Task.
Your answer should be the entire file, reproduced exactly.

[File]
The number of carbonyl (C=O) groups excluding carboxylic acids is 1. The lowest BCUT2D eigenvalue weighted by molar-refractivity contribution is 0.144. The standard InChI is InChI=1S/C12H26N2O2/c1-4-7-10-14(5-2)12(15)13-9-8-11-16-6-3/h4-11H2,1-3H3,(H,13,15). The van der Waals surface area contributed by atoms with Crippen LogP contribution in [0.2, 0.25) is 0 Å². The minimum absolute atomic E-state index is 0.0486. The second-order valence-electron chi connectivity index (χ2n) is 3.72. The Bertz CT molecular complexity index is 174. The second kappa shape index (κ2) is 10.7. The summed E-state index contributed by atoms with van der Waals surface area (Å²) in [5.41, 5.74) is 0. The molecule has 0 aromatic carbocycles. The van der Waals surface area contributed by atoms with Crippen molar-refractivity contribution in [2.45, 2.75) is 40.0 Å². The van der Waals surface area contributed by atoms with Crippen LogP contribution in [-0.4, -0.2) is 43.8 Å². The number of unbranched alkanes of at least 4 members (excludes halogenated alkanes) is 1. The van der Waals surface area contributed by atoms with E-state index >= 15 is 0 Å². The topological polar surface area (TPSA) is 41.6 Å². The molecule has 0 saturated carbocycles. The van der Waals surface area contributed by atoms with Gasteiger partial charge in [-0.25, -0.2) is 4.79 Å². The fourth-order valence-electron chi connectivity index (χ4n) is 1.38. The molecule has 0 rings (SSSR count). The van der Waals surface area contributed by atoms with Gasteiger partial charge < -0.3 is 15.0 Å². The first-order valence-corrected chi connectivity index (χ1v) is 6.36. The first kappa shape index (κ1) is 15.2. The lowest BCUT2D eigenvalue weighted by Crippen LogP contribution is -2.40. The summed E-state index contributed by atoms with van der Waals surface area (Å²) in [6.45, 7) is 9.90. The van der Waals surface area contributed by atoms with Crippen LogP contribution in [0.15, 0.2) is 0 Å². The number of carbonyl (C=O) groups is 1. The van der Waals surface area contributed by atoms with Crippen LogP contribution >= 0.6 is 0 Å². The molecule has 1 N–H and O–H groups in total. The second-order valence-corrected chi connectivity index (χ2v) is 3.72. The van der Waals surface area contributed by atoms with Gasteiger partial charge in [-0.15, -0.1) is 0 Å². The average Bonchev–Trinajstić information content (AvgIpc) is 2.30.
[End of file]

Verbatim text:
The number of carbonyl (C=O) groups excluding carboxylic acids is 1. The lowest BCUT2D eigenvalue weighted by molar-refractivity contribution is 0.144. The standard InChI is InChI=1S/C12H26N2O2/c1-4-7-10-14(5-2)12(15)13-9-8-11-16-6-3/h4-11H2,1-3H3,(H,13,15). The van der Waals surface area contributed by atoms with Crippen LogP contribution in [0.2, 0.25) is 0 Å². The minimum absolute atomic E-state index is 0.0486. The second-order valence-electron chi connectivity index (χ2n) is 3.72. The Bertz CT molecular complexity index is 174. The second kappa shape index (κ2) is 10.7. The summed E-state index contributed by atoms with van der Waals surface area (Å²) in [5.41, 5.74) is 0. The molecule has 0 aromatic carbocycles. The van der Waals surface area contributed by atoms with Crippen molar-refractivity contribution in [2.45, 2.75) is 40.0 Å². The van der Waals surface area contributed by atoms with Crippen LogP contribution in [-0.4, -0.2) is 43.8 Å². The number of unbranched alkanes of at least 4 members (excludes halogenated alkanes) is 1. The van der Waals surface area contributed by atoms with E-state index >= 15 is 0 Å². The topological polar surface area (TPSA) is 41.6 Å². The molecule has 0 saturated carbocycles. The van der Waals surface area contributed by atoms with Gasteiger partial charge in [-0.25, -0.2) is 4.79 Å². The fourth-order valence-electron chi connectivity index (χ4n) is 1.38. The molecule has 0 rings (SSSR count). The van der Waals surface area contributed by atoms with Gasteiger partial charge < -0.3 is 15.0 Å². The first-order valence-corrected chi connectivity index (χ1v) is 6.36. The first kappa shape index (κ1) is 15.2. The lowest BCUT2D eigenvalue weighted by Crippen LogP contribution is -2.40. The summed E-state index contributed by atoms with van der Waals surface area (Å²) in [6.45, 7) is 9.90. The van der Waals surface area contributed by atoms with Crippen LogP contribution in [0.15, 0.2) is 0 Å². The number of carbonyl (C=O) groups is 1. The van der Waals surface area contributed by atoms with Crippen LogP contribution >= 0.6 is 0 Å². The molecule has 1 N–H and O–H groups in total. The second-order valence-corrected chi connectivity index (χ2v) is 3.72. The van der Waals surface area contributed by atoms with Gasteiger partial charge in [-0.15, -0.1) is 0 Å². The average Bonchev–Trinajstić information content (AvgIpc) is 2.30.